“I've been a full-time freelance writer since 2016. I've worked with brands such as Skyscanner, Plann App and Neil Patel, and I've been published in Matador Network and Culture Trip. In February, I lost all my travel industry clients due to COVID. In response, I shifted my niche to CBD and then to digital marketing. I optimized my LinkedIn profile to attract clients and sent out at least 10 cold emails to potential clients in my niche. Shifting my niche, pitching my a** off, and re-positioning myself as an expert in the digital marketing niche has allowed me to stay afloat and land contracts that pay as much as $400 per blog post. In terms of travel, I've started getting more work in that niche since South Africa relaxed our lockdown restrictions to allow local and international travel again.” --Lauren Melnick
“I'm working on a new book that is due to the publisher on October 26 but my progress is horrible with my kids in the house doing e-learning. With constant interruptions, I can hardly get a word down. In the past, I've written complete drafts in less than a month. This one is taking forever, I don't think I'm going to meet the deadline, I'll probably punt until next year!” --Mike Moyer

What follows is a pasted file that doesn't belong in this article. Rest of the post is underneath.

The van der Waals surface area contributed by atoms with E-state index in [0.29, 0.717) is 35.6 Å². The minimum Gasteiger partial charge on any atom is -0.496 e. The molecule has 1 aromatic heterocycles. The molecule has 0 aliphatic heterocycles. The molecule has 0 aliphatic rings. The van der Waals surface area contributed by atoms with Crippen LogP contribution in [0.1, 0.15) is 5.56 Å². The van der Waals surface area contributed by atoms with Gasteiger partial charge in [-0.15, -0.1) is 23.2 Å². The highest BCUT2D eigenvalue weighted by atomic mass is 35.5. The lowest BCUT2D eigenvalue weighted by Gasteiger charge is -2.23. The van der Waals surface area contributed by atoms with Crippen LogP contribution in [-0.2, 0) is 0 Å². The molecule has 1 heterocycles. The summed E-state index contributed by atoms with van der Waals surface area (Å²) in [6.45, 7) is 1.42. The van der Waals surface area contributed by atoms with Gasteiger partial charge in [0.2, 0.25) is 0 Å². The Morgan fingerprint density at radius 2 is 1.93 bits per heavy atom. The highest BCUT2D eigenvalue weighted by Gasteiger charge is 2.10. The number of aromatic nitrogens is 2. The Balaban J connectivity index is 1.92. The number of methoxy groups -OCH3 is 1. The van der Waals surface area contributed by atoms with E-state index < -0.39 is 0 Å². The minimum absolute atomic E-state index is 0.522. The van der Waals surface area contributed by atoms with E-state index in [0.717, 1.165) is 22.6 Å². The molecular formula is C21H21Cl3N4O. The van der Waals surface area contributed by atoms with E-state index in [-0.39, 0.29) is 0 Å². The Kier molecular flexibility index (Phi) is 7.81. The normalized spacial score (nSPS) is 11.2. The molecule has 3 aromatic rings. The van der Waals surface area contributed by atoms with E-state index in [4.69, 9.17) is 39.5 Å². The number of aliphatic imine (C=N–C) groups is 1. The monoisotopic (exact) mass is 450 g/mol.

“I'm the author of 10 nonfiction books (mostly marketing how-tos) and run a commercial writing and marketing consulting firm offering all sorts of written documents from resumes, to press releases, to entire books. My most recent book is Guerrilla Marketing to Heal the World (endorsed by Seth Godin, Chicken Soup's Jack Canfield...) Since I take businesses beyond mere "sustainability" (status quo) to "regenerativity" (improving): I write many materials that focus on how to turn hunger/poverty into abundance, war into peace, and catastrophic climate change into planetary balance. In the last few months, I've given a lot of thought to how the pandemic creates opportunities for this kind of deep social change and environmental healing--because, after decades of being told that society can't pivot, we've just proven that yes, we can. I've just begun querying on a new book, "Leveraging the Great Pivot: How COVID-19 Creates Opportunities for Racial Justice, Economic Advancement, and Environmental Healing." This concept has also shown up in my monthly newsletter, blog, and daily Facebook gratitude journal.” --Shel Horowitz